The effect of internal surface finish of aluminium alloy cylinders on the stability of sensitive gas mixtures

Adam Lomax,  EffecTech (GB)

The measurement of reactive species is important within industry for process control, environmental monitoring and the calibration of safety critical equipment. Nearly all the field equipment used for these measurements are comparators; this makes the stability of the reference gas used to calibrate field equipment highly critical.

However, reactive species have inherent issues with stability. Even if a gas mixture has been manufactured and calibrated to a high standard, if the species begins to decay within the cylinder it may not allow for the correct calibration of field equipment.

Gas companies often cite internal surface roughness as a critical factor for gas stability. It’s true that a rougher surface can provide recesses for accumulation of contaminants (e.g., lubricant residue, wash chemicals, etc.) and in some instances potential reaction sites. However, roughness is often of secondary importance compared to the inherent chemical nature of the internal surface, especially when locally active sites are present (e.g., exposed intermetallics and other surface features that can promote catalytic activity and affect gas stability).

Over many years Luxfer Gas Cylinders have developed their process technology to provide an excellent product to meet the needs of these markets e.g. electronics, environmental, etc.. The SGS™ interior is achieved at Luxfer Gas Cylinders Ltd., in Nottingham, through proprietary, time-sensitive manufacturing operations.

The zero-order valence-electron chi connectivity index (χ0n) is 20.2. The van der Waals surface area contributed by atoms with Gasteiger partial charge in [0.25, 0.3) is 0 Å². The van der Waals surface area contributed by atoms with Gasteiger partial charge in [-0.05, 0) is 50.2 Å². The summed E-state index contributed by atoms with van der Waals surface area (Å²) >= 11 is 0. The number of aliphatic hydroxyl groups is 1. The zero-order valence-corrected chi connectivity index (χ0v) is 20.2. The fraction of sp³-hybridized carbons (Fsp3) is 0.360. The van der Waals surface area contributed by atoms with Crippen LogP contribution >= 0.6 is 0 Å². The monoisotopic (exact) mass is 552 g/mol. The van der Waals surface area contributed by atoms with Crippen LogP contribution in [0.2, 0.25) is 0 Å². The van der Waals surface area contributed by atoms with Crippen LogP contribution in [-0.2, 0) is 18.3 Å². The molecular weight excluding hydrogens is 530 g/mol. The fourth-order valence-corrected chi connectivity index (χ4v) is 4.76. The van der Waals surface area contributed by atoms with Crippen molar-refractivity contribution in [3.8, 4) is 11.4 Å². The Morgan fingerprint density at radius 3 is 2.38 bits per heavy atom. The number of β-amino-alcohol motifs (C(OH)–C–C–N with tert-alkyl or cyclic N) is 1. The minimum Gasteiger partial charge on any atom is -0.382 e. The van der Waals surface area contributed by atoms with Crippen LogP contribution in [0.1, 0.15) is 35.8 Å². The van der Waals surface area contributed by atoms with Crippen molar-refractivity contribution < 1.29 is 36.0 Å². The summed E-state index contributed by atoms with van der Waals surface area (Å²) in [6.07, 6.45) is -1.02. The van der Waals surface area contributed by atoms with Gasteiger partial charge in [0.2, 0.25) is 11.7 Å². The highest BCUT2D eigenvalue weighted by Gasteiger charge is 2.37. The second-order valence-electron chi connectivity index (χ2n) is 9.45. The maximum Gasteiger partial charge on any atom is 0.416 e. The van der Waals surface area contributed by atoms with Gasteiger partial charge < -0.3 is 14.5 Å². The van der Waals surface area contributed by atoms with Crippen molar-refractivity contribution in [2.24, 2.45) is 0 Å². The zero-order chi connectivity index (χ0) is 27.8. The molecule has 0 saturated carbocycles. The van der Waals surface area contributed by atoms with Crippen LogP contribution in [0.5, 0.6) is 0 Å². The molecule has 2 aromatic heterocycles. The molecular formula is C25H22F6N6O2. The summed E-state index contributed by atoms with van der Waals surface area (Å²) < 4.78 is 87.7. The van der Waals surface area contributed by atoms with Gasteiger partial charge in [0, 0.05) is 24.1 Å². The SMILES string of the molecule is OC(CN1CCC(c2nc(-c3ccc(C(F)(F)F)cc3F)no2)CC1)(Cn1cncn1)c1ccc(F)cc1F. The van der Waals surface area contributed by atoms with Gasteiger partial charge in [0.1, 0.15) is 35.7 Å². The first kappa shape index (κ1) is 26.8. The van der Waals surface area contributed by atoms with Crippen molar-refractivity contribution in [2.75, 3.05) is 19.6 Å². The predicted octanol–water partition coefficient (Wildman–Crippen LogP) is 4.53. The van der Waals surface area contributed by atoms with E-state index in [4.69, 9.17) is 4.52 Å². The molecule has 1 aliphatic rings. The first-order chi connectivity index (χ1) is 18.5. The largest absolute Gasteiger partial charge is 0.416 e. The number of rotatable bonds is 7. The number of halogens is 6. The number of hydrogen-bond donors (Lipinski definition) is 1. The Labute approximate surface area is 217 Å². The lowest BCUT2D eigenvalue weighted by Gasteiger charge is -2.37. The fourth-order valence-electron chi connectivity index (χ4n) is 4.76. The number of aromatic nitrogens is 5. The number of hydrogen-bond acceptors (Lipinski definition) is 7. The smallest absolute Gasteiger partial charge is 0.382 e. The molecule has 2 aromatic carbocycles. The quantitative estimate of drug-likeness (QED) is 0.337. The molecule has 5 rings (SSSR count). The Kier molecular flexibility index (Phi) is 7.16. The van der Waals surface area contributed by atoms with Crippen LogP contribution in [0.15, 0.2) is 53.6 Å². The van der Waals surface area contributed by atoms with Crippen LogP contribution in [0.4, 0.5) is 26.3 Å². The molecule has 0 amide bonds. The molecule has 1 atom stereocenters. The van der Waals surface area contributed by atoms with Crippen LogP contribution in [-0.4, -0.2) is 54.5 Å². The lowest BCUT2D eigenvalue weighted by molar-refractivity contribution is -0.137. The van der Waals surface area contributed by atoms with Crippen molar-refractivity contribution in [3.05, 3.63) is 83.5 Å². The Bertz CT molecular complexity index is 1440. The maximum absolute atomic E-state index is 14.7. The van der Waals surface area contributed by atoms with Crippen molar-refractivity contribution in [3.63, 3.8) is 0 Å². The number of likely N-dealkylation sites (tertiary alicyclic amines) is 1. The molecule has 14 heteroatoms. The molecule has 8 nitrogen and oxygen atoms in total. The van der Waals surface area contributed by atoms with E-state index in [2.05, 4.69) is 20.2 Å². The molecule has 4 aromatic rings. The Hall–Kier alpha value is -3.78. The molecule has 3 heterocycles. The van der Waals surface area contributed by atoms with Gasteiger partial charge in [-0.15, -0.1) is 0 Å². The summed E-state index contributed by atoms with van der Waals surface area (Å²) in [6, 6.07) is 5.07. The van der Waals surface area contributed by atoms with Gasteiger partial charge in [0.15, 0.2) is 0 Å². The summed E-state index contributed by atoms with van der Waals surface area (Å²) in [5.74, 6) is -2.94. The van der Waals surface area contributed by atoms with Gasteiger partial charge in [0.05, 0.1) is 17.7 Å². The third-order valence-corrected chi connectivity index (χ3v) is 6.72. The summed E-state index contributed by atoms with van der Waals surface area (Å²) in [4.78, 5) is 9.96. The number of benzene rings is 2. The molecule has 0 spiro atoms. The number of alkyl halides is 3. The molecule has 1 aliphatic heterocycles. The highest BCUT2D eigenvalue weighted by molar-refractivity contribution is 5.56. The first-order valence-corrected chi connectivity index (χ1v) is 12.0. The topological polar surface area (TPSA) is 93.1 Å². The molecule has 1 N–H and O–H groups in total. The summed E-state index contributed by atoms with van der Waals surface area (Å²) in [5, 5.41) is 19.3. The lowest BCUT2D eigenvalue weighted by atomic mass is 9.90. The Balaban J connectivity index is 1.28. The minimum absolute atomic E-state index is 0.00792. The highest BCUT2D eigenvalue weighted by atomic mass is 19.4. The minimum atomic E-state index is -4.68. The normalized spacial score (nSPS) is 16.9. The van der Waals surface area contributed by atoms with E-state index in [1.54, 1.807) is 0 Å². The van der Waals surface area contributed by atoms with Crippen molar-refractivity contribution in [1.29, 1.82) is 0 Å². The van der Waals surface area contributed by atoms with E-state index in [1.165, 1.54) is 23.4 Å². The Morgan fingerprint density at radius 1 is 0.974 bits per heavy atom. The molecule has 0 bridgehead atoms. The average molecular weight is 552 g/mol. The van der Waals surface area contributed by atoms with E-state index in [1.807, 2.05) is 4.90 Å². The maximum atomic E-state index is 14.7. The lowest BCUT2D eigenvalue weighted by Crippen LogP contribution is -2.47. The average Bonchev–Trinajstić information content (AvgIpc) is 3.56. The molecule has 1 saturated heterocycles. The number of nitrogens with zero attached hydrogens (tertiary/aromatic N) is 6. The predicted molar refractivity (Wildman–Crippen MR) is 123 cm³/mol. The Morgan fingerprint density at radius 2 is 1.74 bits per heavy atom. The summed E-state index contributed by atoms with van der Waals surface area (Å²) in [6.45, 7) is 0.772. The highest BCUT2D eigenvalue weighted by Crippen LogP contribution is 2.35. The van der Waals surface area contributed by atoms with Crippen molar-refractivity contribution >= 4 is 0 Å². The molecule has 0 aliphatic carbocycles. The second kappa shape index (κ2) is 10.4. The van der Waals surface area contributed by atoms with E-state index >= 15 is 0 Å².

This poster reports a comparison of the stability of reactive gas mixtures when stored in aluminium cylinders with three different internal surfaces. The internal surfaces are: acid washed, standard (no acid wash) and SGS™. It will outline several novel methods used to assess the cylinder stability, devised and tested by EffecTech, and discuss the conclusions drawn from these methods.

Pen Profile

EffecTech is a global leader in the production of high quality calibration gas mixtures accredited to ISO 17025. EffecTech’s ISO 17025 scope covers sulphur mixtures and other reactive gases as part of its core business, and so the company has invested in extensive trials in order to improve cylinder stability. The research team at EffecTech has drawn on over 20 years of in-house knowledge and experience of instrumentation, gas chromatography and data processing as well as utilising the company’s gas mixture production facilities and extensive analysis capabilities to collect the high quality analytical data required for these trials.

Adam Lomax graduated from Loughborough University in 2008 with a B.Sc. in Chemistry, and is currently studying Mathematics and Statistics at the Open University. From 2008 to 2013 he was employed at the EffecTech Group’s headquarters in Staffordshire, UK as a Senior Gas Quality Engineer, carrying out the calibration of gas quality instrumentation at sites across the world. From 2013-2015 was employed by Petrofac and was responsible for calibration and maintenance of oil and gas metering equipment in the Ninian oil field. In 2015, he returned to EffecTech and is now the Operations Support Engineer, responsible for maintenance and development of EffecTech’s measurement infrastructure.

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